Dear Marion Winik

I just returned from a weekend of laughter, inspiration, education, and a tad bit of humiliation at the 2018 Erma Bombeck Writers’ Workshop.

There were seven workshops spread over two days. Each time slot had multiple classes from which to choose. Narrowing down which to attend was like Sophie’s Choice. I made my choices though, several times. My decisions were based on what the workshop topic would be, as I’m not good at remembering the names of the speakers/authors.

Friday morning, I settled down in the Memoir Boot Camp, ready to take my personal essay skills to the next level. Our speaker introduced herself as Marion Winik and proceeded to captivate us by reading some of her own essays. For a brief moment we felt all warm and fuzzy, and then it was time to get down to business and do some writing of our own.

The assignment: Write about a time we made a mistake in dealing with a family member. Be specific.

This was part one of a six-part process, and the hardest part for me. Combine the fact that it was morning with my memory, and you get a glazed-over look with no brain or pen activity.

I thought about calling my kids. I’m sure they could have helped me, but nobody’s got time for that! So, I made something up (that’s what writers do) and stumbled through the assignment.

Later that afternoon, I was in The Comfortable Chair: Bringing Humor to the Personal Essay workshop. (Strangely enough though, I was in a very uncomfortable chair.) I arrived early and spotted the speaker from the previous workshop, so of course I went over and talked with her.

I told her of my struggles – just with her exercise, not with life in general. We didn’t have that much time. Then we started talking about sarcasm and the place that it has in writing. This is a topic with which I am very comfortable. I have been immersed in sarcasm for most of my life. We discussed it in the framework of, “What would Erma do?” Here’s a snippet:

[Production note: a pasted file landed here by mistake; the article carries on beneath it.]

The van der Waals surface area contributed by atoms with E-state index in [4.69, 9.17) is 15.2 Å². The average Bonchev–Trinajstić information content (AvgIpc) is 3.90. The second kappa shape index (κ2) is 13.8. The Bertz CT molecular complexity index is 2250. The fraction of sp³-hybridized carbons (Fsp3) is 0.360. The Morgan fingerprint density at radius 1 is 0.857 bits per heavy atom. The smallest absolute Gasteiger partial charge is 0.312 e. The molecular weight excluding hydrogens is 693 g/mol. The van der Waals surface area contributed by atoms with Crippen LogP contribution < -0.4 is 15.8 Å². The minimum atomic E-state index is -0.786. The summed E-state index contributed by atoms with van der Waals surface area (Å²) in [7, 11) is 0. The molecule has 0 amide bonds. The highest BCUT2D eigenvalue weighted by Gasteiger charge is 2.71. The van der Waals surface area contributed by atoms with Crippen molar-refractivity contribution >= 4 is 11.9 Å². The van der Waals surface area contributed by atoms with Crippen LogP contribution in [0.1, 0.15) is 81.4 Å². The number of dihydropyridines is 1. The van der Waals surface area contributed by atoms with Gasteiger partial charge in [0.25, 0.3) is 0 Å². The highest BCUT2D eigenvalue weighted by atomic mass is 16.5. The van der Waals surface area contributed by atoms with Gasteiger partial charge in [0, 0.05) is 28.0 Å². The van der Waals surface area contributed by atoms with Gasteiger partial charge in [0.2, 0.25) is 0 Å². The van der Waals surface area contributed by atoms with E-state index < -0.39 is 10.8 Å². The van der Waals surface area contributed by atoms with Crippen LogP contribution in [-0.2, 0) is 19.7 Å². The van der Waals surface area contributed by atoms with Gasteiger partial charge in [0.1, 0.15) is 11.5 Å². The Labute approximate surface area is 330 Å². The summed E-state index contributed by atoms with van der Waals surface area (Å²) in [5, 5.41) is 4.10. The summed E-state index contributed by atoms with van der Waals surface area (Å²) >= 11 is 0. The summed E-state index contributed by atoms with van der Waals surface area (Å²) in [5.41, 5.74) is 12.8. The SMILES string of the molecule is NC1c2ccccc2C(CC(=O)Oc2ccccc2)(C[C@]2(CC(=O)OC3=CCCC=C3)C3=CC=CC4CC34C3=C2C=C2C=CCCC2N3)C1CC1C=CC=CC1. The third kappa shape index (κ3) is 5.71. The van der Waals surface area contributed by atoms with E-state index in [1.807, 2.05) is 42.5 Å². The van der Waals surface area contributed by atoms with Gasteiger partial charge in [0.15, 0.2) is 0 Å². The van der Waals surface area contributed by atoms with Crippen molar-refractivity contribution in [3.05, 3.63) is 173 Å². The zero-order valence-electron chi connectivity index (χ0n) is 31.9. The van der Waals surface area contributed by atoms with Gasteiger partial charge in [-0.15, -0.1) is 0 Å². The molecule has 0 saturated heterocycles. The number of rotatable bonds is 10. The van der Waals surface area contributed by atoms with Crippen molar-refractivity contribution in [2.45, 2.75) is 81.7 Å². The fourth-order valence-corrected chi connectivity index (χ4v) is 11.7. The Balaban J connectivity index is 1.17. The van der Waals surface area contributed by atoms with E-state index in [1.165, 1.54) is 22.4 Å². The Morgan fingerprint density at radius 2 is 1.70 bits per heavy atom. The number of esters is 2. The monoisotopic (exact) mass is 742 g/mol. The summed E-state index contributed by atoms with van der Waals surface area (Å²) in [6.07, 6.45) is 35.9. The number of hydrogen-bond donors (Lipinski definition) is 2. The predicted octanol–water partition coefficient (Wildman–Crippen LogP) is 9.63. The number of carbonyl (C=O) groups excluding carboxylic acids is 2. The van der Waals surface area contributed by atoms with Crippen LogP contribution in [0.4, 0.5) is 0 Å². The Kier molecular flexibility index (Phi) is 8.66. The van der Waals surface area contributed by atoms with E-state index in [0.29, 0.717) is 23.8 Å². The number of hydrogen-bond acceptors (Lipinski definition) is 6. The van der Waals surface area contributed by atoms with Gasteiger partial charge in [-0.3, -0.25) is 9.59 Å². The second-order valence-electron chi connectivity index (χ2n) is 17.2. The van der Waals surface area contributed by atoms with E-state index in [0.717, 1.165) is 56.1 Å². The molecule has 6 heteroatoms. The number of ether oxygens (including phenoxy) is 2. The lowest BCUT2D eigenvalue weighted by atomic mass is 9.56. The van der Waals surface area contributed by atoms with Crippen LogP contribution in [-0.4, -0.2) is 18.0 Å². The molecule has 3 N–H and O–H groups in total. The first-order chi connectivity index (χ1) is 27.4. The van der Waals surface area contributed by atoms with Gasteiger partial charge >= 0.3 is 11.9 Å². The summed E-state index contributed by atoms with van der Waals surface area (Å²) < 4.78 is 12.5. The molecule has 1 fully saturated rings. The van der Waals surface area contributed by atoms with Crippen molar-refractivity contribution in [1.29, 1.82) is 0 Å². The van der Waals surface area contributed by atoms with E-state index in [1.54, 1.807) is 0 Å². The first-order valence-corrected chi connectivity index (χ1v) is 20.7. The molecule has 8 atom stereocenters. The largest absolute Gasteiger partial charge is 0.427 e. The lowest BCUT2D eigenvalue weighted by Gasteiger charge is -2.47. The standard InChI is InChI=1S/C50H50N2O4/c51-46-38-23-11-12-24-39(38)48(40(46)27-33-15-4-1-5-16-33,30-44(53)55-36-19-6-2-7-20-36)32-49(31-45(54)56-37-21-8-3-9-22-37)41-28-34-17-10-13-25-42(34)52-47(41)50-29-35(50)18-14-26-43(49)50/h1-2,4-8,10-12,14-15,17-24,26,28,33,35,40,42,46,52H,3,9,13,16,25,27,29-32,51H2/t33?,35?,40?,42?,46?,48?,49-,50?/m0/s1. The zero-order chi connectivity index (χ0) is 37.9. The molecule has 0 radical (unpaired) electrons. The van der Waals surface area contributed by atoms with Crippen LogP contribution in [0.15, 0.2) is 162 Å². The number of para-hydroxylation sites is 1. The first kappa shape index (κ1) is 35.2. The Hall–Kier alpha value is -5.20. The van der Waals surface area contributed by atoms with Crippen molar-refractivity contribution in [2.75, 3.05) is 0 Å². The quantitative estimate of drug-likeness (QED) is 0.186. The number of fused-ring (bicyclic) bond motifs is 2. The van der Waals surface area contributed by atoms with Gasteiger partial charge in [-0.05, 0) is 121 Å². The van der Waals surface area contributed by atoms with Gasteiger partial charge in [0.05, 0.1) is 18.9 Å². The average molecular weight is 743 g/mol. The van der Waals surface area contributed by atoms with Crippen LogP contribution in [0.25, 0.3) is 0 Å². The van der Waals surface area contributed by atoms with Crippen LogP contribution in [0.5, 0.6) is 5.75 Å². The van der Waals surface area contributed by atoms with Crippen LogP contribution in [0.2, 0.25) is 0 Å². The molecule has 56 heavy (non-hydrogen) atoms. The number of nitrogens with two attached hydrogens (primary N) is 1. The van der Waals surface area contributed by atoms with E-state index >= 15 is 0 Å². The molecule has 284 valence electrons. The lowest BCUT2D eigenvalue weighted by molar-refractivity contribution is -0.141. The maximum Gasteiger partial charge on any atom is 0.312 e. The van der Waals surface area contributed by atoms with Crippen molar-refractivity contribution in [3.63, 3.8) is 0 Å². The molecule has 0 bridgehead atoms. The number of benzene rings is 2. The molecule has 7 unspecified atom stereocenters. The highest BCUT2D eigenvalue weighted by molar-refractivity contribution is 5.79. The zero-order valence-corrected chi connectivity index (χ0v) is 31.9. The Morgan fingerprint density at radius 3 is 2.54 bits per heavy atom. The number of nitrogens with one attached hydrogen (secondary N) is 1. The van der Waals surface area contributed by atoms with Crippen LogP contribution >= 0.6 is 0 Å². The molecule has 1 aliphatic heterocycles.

The speaker, “Erma was edgy. She wasn’t afraid to push the line. I had someone tell me that Erma Bombeck was edgier than Marion Winik.”

Me, “Really? I’m sorry, but I don’t know who Marion Winik is.”

The speaker, “I’m Marion Winik.”

There you go. End scene. I slinked off after apologizing profusely for being terrible at names in general and her name more specifically. She was very gracious.

Next challenge – connecting with speaker Dinty W. Moore as he spoke about the Comfortable Chair while I tried to hide underneath of mine. I crawled out from under, sat myself down, and wrote a note to Marion Winik.

Me and Marion Winik

“Dear Marion Winik, I know who you are…”

I won’t tell you the entire thing, mainly because, not only am I not too good with names, but I struggle to remember exactly what I wrote. As I pondered it later, though, I did wonder if it sounded like I was a stalker. So, I decided to track her down. Finally, I got close enough to ask for a picture together, and she kindly agreed.

I had worried for nothing! She seemed only too happy to have her picture taken with me. Perhaps it was so she could point me out in a line-up, or maybe I’ve made a new Erma friend. I’ll go with the latter. I’ll see you next time, Marion Winik!

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4 Comments

  1. Good one, Bonnie! I’m really bad with names, too!

    Reply
  2. Hey Bonnie, I took Marion Winik’s Boot Camp class as well. I doubted whether I could come up with a mistake I made with a family member I would be willing to share. But I thank Marion for that wisdom now because she sparked a great idea in me. She is approachable and generous. Would love to take more classes with her. Happy Writing to you Bonnie, if I remembered your name correctly. lol

    Reply
    • Thank you, Kimberly, for your kind comment. Erma was quite the experience. I am almost awake enough now to start to put some of that info into practice. Happy writing to you, too.

      Reply

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